Formulations of doctrinal statements arise from the interaction and mutually reciprocal critique of the leading insights of contemporary culture and past-to-present theological reflection upon God's creative, reconciling, and redemptive activity manifest in the unity of Jesus Christ's acts and words. A proper theology results from the theologian's responsive living under God's Word as witnessed to primarily in Holy Scripture and secondarily through tradition, personal experience (corporate and individual), and reasoned reflection. All such witnesses are manifestations of the activity of the Holy Spirit in the theologian's life.
Revisions of all doctrinal statements by the standard of Christ's life, word, and deed, as witnessed to in Scripture, are made in order that such doctrine may shed light on current problems in ways faithful to the Word in the biblical words.
It is important to recognize that while faith is essential to both science and religion, religious, specifically Christian, faith is epistemologically of much deeper dimensionality than faith as manifest in science. Christian faith in its fullest sense is a totalistic life-transforming and life-directing commitment to Jesus Christ; such total commitment has a depth that is not usually paralleled by a similar commitment on the part of the scientist. It is possible that good scientists can recognize the faith-character of the postulates required in their scientific work. Such scientists can even affirm the necessity of making these assumptions. In short, they can share fully the faith of the scientific community and yet, outside the laboratory, they can be hedonistic nihilists, supporters of reactionary causes (right or left wing), apathetic "silent majority" types, etc. Such a person's faith as a scientist lacks the totalistic life-transforming and directing quality of faith in its deepest religious, specifically Christian, dimension. Faith in any scientific discipline is governed by the object of that discipline. Theology's Object-Subject, the Living God (Yahweh: I am who is always near), motivates us toward a uniquely personal commitment to him, other persons, and the rest of Creation. Such a commitment structure is far richer than the commitment imposed upon us by the objects of natural science in themselves.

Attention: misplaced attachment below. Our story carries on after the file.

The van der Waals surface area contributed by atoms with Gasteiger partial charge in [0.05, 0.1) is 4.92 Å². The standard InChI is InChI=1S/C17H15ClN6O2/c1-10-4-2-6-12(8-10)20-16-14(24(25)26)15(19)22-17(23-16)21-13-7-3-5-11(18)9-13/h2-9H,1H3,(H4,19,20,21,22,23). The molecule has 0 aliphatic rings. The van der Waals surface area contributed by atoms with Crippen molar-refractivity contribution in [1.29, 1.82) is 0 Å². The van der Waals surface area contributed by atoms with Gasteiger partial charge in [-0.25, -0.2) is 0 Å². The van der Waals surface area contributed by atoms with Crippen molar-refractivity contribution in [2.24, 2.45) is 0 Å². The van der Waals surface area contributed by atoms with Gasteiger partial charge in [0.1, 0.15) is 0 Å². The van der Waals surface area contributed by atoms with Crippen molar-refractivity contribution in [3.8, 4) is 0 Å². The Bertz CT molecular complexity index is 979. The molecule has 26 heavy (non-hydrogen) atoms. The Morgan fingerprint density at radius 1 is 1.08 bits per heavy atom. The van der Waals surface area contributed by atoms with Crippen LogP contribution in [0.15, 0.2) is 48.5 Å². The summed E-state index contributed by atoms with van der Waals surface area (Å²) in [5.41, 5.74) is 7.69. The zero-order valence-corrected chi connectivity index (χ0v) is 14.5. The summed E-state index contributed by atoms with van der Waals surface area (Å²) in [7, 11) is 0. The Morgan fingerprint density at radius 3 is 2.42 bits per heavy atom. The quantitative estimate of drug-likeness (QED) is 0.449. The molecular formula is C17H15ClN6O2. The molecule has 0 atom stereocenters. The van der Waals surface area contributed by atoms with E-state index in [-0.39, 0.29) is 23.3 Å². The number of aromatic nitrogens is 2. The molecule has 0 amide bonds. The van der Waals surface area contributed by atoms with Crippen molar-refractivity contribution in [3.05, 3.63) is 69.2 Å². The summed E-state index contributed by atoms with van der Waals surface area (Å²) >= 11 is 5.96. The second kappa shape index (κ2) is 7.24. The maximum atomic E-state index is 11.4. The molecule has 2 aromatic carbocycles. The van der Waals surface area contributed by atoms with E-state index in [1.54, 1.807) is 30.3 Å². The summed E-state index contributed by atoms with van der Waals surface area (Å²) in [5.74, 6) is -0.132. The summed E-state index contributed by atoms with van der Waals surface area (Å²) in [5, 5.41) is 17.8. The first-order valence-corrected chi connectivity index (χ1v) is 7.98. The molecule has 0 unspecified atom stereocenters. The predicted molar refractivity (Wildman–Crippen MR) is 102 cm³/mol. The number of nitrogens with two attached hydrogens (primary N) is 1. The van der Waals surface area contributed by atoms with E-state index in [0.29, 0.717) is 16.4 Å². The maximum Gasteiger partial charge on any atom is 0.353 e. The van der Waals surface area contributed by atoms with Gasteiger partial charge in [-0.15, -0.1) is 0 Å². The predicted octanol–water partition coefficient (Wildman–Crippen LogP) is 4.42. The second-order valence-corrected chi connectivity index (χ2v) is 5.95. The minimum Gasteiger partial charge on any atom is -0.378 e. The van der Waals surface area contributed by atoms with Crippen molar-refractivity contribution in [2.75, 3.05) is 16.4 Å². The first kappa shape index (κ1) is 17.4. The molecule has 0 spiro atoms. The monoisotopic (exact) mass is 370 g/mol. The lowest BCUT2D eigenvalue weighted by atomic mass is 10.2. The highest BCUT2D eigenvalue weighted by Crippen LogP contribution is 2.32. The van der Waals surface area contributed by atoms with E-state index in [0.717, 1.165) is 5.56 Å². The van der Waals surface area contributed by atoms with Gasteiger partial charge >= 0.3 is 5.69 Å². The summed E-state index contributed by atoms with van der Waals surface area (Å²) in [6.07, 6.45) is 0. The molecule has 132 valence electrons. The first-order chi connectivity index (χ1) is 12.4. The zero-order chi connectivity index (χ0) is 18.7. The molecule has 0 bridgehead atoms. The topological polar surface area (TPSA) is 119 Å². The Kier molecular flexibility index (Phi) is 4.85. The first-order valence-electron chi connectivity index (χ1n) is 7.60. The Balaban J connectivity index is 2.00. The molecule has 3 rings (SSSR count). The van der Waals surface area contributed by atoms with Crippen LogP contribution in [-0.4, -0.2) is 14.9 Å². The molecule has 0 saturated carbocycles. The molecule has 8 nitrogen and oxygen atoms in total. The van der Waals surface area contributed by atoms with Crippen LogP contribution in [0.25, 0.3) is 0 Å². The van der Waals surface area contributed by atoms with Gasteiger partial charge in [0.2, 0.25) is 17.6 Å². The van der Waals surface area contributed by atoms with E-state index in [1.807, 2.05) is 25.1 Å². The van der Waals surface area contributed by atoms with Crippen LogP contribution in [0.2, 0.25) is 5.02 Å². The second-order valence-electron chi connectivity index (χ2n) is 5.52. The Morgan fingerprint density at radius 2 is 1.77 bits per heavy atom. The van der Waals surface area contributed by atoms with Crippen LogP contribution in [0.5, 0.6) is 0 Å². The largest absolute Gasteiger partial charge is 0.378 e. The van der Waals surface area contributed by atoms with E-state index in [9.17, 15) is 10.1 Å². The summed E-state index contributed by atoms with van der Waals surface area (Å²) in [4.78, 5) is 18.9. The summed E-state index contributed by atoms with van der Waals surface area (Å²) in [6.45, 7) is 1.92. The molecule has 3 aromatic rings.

Documentation is substantial with respect to the thesis that theology and natural science are both forms of "faith seeking understanding."1 This note suggests that one striking representation of this consequence is the structural symmetry existing between faith-motivated and grounded human reasoning processes by which theologians and scientists alike conduct their exploratory activities. As one example of this congruence between reasoning processes in both fields, the comment on exegesis and observation has indicated possible parallelisms for both processes. Although the parallels are not exact due to the distinctiveness of each discipline's object (i.e., physical reality and the living, Creator God), they nevertheless exist. It has been pointed out that theologians and natural scientists do their research in very different settings.3 Scientific work takes place most often in a laboratory whereas theological research seems confined to library and study. Closer inspection, however, reveals that theological work also has a laboratory component, its "laboratory" being the life of worship of a church community engaged in being a servant-witness to the world outside it. The personal interactions between fellow believers and their non-believing friends constitute the "experimental" component of theological science. It is hoped that a greater recognition by scientists and theologians alike that their respective methodologies are symmetrically mobilized by and grounded in regulative convictions (arising from and molded by each discipline's distinctive object, or Object-Subject) will encourage a greater dialogue between the two communities. Such dialogue could begin by examining the premise that each discipline's regulative beliefs are related to the others in specific ways with a better understanding of these relations reinforcing and modifying the insights gained by both disciplines.
1. The following materials provide detailed documentation for the thesis that natural science and theology may be looked upon as disciplines rooted in " faith seeking understanding."
(a) Polanyi, Michael. Science, Faith and Society (London, England: Oxford University Press, 1946).
(b) Torrance, Thomas F. "Ultimate Beliefs and the Scientific Revolution," in Transformation & Convergence in the Frame of Knowledge (Grand Rapids, MI: Eerdmans, 1984), pp. 191-214.
(e) jaki, Stanley, L. "The Role of Faith in Physics," in Chance or Reality and Other Essays (Lanthan, MD: University Press of America, 1986), pp. 144-160.
(d) Neidhardt, W. Jim. "Faith and Human Understanding," Journal of the American Scientific Affiliation 21(1969):9-15.
2. Karl Barth has forcefully pointed out that a Christian theologian's productivity is embedded in a life where prayer and study form an integrated whole. Barth, Karl. Evangelical Theology (Grand Rapids, MI: Eerdrnans, 1963), pp.159-170.
3. Louth, Andrew. Discerning the Mystery: An Essay on the Nature of Theology (Oxford: Clarendon Press, 1983).